I wouldn't necessarily recommend building that circuit as-is, because it has a few shortcomings. The three changes I'd make would be to provide some buffering or clamping for the MIDI output and RS-232 pins (connecting a CMOS pin from the MAX232 to a connector is a bad idea). Pin 5 of the MIDI output always needs to have a 220 ohm resistor in series - I see this error a lot in hobby designs and it's completely wrong. I'd also provide a resistor on the base of the 6N138 to ground (about 4.7k) to turn it off faster. Otherwise, it may not reach 31.25k baud reliably. Alternatively, you could replace the 6N138 with a PC900 or H11L1 or H11L4 optocoupler (use a 280 ohm pull-up resistor - although Atari used a 4.7k pull-up and it seemed to work reliably).
You can drastically simplify the circuit though. Here's a design for an Amiga MIDI interface I did a while ago. NOTE: I haven't tested it yet!
The newer version is the better version for using as an Amiga MIDI interface device. The old version is better for interfacing to general RS-232 devices - because it can swing its output to -12V.
To use it stand-alone, you will need to provide +12 volts on pin 9, and -5 to -12 volts on pin 10. It should provide an acceptable degree of ESD protection. You can probably cheap out and connect pin 10 to ground instead of -12 volts, but that isn't strictly RS-232 compliant. It will work with most RS-232 devices, but not all. You can also use a regulated 5 volt supply on pin 9 by shorting resistor R3, replacing zener diode D2 with a 1N4148 and lowering R8 to 680 ohms.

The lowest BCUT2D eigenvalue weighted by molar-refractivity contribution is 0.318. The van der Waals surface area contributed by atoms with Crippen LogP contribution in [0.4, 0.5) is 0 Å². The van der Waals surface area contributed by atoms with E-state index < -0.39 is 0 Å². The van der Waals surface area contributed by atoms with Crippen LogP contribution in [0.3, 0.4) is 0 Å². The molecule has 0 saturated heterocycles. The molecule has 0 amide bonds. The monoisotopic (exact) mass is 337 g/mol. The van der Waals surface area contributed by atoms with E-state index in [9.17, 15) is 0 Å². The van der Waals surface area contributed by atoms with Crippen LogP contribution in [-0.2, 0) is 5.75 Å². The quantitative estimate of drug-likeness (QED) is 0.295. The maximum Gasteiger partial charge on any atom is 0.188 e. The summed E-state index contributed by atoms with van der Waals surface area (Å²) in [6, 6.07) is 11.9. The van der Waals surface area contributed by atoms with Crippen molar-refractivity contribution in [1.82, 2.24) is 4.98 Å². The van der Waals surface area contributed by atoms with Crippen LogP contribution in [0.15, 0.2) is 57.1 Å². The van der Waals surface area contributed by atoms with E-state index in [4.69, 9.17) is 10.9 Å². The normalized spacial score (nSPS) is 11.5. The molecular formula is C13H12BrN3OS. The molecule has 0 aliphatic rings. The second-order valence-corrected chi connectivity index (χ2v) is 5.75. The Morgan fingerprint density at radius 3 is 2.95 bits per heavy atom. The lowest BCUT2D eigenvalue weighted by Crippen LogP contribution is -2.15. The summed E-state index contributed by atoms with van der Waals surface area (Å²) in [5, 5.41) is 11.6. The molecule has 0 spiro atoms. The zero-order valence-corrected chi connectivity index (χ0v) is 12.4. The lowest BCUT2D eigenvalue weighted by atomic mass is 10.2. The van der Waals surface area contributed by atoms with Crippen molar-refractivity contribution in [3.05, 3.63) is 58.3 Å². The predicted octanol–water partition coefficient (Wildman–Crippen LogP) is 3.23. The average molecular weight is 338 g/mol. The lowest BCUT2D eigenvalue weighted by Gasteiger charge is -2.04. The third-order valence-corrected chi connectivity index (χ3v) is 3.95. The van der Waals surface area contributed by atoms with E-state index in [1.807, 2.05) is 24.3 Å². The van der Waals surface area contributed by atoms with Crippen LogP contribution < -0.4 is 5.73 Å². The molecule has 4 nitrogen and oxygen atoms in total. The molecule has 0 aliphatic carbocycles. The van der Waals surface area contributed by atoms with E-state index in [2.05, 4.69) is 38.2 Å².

The +/- 12 volt supply must not exceed 15 volts off-load.
Baud rate is mainly limited by the optocoupler. It will probably work at 38.4k. You might be able to go faster, depending on the characteristics of the particular optocoupler you use. Faster optocouplers are available like the TLP2361, but you'll need to limit the positive supply to exactly 5 volts if using a TLP2361. Don't just substitute any optocoupler because most of them aren't fast enough and/or have a too high threshold current.
You could remove the optocoupler entirely for faster speeds. In this case, instead of connecting the emitter of the 2N3906 to pin 9 of the modem port you connect it to pin 4 of the MIDI input jack. Pin 5 of the MIDI jack connects to where pin 4 of the optocoupler was. R6 needs to be changed to 3.3k. Pin 2 of the MIDI input jack connects to ground (not MIDI compliant, but should work with the MIST). You can remove D3 and R5, but you'll want a 1N4148 diode from pin 4 of the MIDI jack to ground - cathode to pin 4.
If you want a cheap and straightforward way of generating +/- 12 volts from a 5 volt regulated supply, you might use something like this: https://uk.rs-online.com/web/p/isolated ... s/1669112/
Also to keep some RS-232 devices happy, you might want to loop back the following pins on the RS-232 port:
RTS to CTS
DTR to DSR
Alternatively you can just connect RTS and DTR to a +12 volt supply.
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